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Different types of Hysterectomies
by TeenHelp January 3rd 2019, 03:22 AM

Different types of Hysterectomies
By Chantal (MsNobleEleanor)

You may know someone or have heard about women having a hysterectomy, which is the removal of the uterus, fallopian tubes, cervix, and ovaries. A hysterectomy is done for a wide range of different medical reasons. This article will look into what a hysterectomy is, why someone may need this surgery and the risks.

Breakdown of a hysterectomy
A hysterectomy is the removal or partial removal of the reproductive organs. Here is a breakdown of different medical terms when the reproductive organs are removed and how they would be removed.

Total hysterectomy: is the removal of the uterus and cervix.
Subtotal hysterectomy: is the removal of the uterus that leaves the cervix intact. It is also called partial hysterectomy.
Radical hysterectomy: is only done when someone has cancer and it is the whole removal of the uterus, cervix, and the top part of the vagina (allowing someone to still become pregnant).
Oophorectomy: the removal of the ovaries.
Salpingectomy: the removal of the fallopian tubes.

A hysterectomy and bilateral salpingectomy-oophorectomy is when someone has their whole uterus, both fallopian tubes, cervix, and both ovaries removed.

Surgical methods of a hysterectomy
When someone has a hysterectomy the surgeon can decide on two methods of removing the organs. The two methods are open surgery or MIP (minimally invasive parathyroid) which has four different methods.

Open surgery hysterectomy
This surgery is an abdominal hysterectomy where the surgeon makes a 5 to 7-inch incision which is either across the belly or up the middle of the belly. From the incision, the surgeon is able to remove the uterus.

After surgery, someone would need to spend about 2-3 days or longer in the hospital recovering. The recovery after an open hysterectomy surgery is between 6 and 8 weeks, where one is limited to your daily activities while healing to prevent any complications.

MIP Hysterectomy
Minimally invasive surgery for a hysterectomy is different to an open hysterectomy. There are four different methods which could be used to target each specific organ that would need to be removed.
  1. Vaginal hysterectomy is where the surgeon makes a tiny incision in the vagina to remove the uterus, leaving no visible scar.
  2. Laparoscopic hysterectomy is where several small incisions are made on the belly and one in the belly button, and small tools are then inserted through the incisions. A camera with a light is used in order to visually see inside the body. This procedure is done outside the body while the surgeon is viewing the operation on a screen.
  3. Laparoscopic-assisted vaginal hysterectomy is where the surgeon uses both the vaginal and laparoscopic hysterectomy methods. The surgeon makes several small incisions.
  4. Robot-assisted laparoscopic hysterectomy is where a surgeon uses a sophisticated robotic system of surgical tools. The advanced technology allows the surgeon to view the surgery on a three-dimensional screen.
Abdominal vs. MIP hysterectomy
Using the MIP hysterectomy approach offers a variety of benefits for the patient. The benefits allow the patient to recover faster, have a shorter hospital stay, less scarring occurs, and there is far less risk for infection than having an abdominal hysterectomy.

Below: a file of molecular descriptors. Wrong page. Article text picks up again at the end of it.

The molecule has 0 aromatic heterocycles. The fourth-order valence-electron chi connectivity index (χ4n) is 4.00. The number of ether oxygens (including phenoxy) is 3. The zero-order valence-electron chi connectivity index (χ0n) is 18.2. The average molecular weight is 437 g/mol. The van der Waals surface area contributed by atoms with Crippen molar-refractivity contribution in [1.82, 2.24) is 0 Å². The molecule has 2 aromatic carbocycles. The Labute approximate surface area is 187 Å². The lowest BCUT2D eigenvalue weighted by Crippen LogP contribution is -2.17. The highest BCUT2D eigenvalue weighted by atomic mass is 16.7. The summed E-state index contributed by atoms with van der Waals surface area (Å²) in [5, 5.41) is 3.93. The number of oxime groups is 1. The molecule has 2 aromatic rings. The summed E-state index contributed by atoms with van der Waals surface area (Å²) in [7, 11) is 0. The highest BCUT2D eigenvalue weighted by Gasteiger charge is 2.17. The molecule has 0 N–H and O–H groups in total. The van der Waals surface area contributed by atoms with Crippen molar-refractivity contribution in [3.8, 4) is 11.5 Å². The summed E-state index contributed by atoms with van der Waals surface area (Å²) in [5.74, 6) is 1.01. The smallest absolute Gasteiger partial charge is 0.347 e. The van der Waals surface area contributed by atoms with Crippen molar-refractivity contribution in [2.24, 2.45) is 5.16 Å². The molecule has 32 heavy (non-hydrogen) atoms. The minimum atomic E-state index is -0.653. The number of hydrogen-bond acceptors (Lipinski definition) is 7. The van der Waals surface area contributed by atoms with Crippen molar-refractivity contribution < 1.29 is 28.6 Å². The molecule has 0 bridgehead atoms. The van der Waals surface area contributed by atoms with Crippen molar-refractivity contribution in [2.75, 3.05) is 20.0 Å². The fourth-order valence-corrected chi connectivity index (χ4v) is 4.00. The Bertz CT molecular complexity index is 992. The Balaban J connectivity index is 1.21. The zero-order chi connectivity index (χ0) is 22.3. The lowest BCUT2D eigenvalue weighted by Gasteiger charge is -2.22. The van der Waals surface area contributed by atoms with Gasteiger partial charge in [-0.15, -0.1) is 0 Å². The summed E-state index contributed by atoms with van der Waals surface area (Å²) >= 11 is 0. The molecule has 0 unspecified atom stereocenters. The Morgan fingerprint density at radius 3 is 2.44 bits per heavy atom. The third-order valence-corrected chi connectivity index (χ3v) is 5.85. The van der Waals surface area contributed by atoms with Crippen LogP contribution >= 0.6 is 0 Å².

Generally, someone can resume normal activities after surgery; three to four weeks for MIP and six to eight weeks for abdominal hysterectomy. Lifting and bending is highly discouraged for the first six to eight weeks during recovery, even if one feels well enough body is still healing and may cause internal bleeding. One will need to abstain from having sex for 8 weeks or longer until they get the go-ahead from the surgeon. This is usually determined after the 6 to 8 week follow-up appointment and when they do an internal exam.

Disclaimer: Everyone's body heals at different rates, and depending on the type of hysterectomy that was performed, it can take some up to three months to resume regular activities which include; lifting, bending, exercise, intercourse, and any other activities.

Risk factors
Everyone will recover at different speeds. There are also risks after surgery for an infection to occur and knowing those signs is crucial in treating the infection. Signs of infection are high fever, hot or cold sweats, low appetite, tiredness, or redness or puss from the incision areas. If one suspects there is an infection it is advised that they go to the hospital for treatment.

Why someone may need a hysterectomy
Here are some reasons why someone may have a hysterectomy.
  • Cancer that is found in the reproductive organs like endometrial cancer, cervical cancer, uterine sarcoma, cancer of the fallopian tubes or ovaries. Read an article on Supporting a loved one with cancer.
  • Endometriosis is when endometrial tissues grow on the outside of the uterus and on nearby organs. An article on My Experience with Endometriosis can explain more about the condition.
  • Uterine fibroids are benign tumors that grow in the muscles of the uterus.
  • Uterine prolapse is when the uterus moves from its usual place down into the vagina.
  • Hyperplasia is when the lining becomes thick and causes abnormal bleeding.

The different types of hysterectomies as well as the reasons why people may need them can be confusing, but this challenging time can provide a new beginning with reduced pain or struggling.

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